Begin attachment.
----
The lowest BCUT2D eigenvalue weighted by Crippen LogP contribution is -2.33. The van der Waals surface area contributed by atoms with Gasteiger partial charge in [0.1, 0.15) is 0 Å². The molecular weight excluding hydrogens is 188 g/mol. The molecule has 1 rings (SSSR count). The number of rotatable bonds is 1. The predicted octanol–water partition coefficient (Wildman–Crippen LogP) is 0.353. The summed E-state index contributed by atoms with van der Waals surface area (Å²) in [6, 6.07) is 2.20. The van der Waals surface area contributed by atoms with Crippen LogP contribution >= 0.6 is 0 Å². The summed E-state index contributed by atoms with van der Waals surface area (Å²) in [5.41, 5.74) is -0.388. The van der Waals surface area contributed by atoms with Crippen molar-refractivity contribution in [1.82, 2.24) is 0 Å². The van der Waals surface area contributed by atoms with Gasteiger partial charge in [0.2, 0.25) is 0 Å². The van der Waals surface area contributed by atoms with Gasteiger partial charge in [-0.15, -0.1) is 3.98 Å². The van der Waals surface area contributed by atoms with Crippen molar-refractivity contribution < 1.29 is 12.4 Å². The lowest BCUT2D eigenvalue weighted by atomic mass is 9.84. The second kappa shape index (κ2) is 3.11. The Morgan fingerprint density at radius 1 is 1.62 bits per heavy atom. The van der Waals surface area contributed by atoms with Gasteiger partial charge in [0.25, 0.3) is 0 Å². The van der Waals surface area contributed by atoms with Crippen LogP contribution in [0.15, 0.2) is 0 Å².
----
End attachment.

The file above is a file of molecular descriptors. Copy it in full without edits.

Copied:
The lowest BCUT2D eigenvalue weighted by Crippen LogP contribution is -2.33. The van der Waals surface area contributed by atoms with Gasteiger partial charge in [0.1, 0.15) is 0 Å². The molecular weight excluding hydrogens is 188 g/mol. The molecule has 1 rings (SSSR count). The number of rotatable bonds is 1. The predicted octanol–water partition coefficient (Wildman–Crippen LogP) is 0.353. The summed E-state index contributed by atoms with van der Waals surface area (Å²) in [6, 6.07) is 2.20. The van der Waals surface area contributed by atoms with Crippen LogP contribution >= 0.6 is 0 Å². The summed E-state index contributed by atoms with van der Waals surface area (Å²) in [5.41, 5.74) is -0.388. The van der Waals surface area contributed by atoms with Crippen molar-refractivity contribution in [1.82, 2.24) is 0 Å². The van der Waals surface area contributed by atoms with Gasteiger partial charge in [0.2, 0.25) is 0 Å². The van der Waals surface area contributed by atoms with Gasteiger partial charge in [-0.15, -0.1) is 3.98 Å². The van der Waals surface area contributed by atoms with Crippen molar-refractivity contribution < 1.29 is 12.4 Å². The lowest BCUT2D eigenvalue weighted by atomic mass is 9.84. The second kappa shape index (κ2) is 3.11. The Morgan fingerprint density at radius 1 is 1.62 bits per heavy atom. The van der Waals surface area contributed by atoms with Gasteiger partial charge in [0.25, 0.3) is 0 Å². The van der Waals surface area contributed by atoms with Crippen LogP contribution in [0.15, 0.2) is 0 Å².